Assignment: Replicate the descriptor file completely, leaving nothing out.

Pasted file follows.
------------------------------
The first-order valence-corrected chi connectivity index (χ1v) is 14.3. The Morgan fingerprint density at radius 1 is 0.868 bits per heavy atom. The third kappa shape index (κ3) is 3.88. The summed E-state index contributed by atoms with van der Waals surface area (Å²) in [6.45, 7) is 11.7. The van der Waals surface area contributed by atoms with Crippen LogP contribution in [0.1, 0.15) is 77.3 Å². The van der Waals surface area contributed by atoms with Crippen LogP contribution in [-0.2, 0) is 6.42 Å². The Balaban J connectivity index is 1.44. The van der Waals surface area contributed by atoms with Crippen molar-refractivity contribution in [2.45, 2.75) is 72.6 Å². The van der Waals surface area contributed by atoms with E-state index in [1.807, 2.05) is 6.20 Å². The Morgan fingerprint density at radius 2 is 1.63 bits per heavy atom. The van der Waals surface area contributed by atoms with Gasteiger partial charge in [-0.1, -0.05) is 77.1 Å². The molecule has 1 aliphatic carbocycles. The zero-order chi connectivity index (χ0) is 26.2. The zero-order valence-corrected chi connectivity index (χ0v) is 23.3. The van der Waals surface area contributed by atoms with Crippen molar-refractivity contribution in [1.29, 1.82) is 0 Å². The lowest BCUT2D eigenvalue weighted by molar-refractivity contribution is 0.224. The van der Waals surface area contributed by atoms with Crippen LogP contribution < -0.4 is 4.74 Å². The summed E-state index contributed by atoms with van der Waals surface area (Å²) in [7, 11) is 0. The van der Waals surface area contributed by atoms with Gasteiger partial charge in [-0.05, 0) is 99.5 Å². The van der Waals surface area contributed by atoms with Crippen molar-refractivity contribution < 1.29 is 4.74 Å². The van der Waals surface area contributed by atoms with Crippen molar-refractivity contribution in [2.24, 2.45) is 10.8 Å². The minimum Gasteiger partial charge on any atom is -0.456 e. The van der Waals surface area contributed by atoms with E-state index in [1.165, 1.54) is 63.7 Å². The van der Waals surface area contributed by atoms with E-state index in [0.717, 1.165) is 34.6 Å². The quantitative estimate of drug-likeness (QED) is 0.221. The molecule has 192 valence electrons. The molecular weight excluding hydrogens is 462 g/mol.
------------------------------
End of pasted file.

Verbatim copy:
The first-order valence-corrected chi connectivity index (χ1v) is 14.3. The Morgan fingerprint density at radius 1 is 0.868 bits per heavy atom. The third kappa shape index (κ3) is 3.88. The summed E-state index contributed by atoms with van der Waals surface area (Å²) in [6.45, 7) is 11.7. The van der Waals surface area contributed by atoms with Crippen LogP contribution in [0.1, 0.15) is 77.3 Å². The van der Waals surface area contributed by atoms with Crippen LogP contribution in [-0.2, 0) is 6.42 Å². The Balaban J connectivity index is 1.44. The van der Waals surface area contributed by atoms with Crippen molar-refractivity contribution in [2.45, 2.75) is 72.6 Å². The van der Waals surface area contributed by atoms with E-state index in [1.807, 2.05) is 6.20 Å². The Morgan fingerprint density at radius 2 is 1.63 bits per heavy atom. The van der Waals surface area contributed by atoms with Gasteiger partial charge in [-0.1, -0.05) is 77.1 Å². The molecule has 1 aliphatic carbocycles. The zero-order chi connectivity index (χ0) is 26.2. The zero-order valence-corrected chi connectivity index (χ0v) is 23.3. The van der Waals surface area contributed by atoms with Crippen molar-refractivity contribution in [1.29, 1.82) is 0 Å². The lowest BCUT2D eigenvalue weighted by molar-refractivity contribution is 0.224. The van der Waals surface area contributed by atoms with Crippen LogP contribution < -0.4 is 4.74 Å². The summed E-state index contributed by atoms with van der Waals surface area (Å²) in [7, 11) is 0. The van der Waals surface area contributed by atoms with Gasteiger partial charge in [-0.05, 0) is 99.5 Å². The van der Waals surface area contributed by atoms with Crippen molar-refractivity contribution < 1.29 is 4.74 Å². The van der Waals surface area contributed by atoms with Crippen molar-refractivity contribution in [2.24, 2.45) is 10.8 Å². The minimum Gasteiger partial charge on any atom is -0.456 e. The van der Waals surface area contributed by atoms with E-state index in [1.165, 1.54) is 63.7 Å². The van der Waals surface area contributed by atoms with E-state index in [0.717, 1.165) is 34.6 Å². The quantitative estimate of drug-likeness (QED) is 0.221. The molecule has 192 valence electrons. The molecular weight excluding hydrogens is 462 g/mol.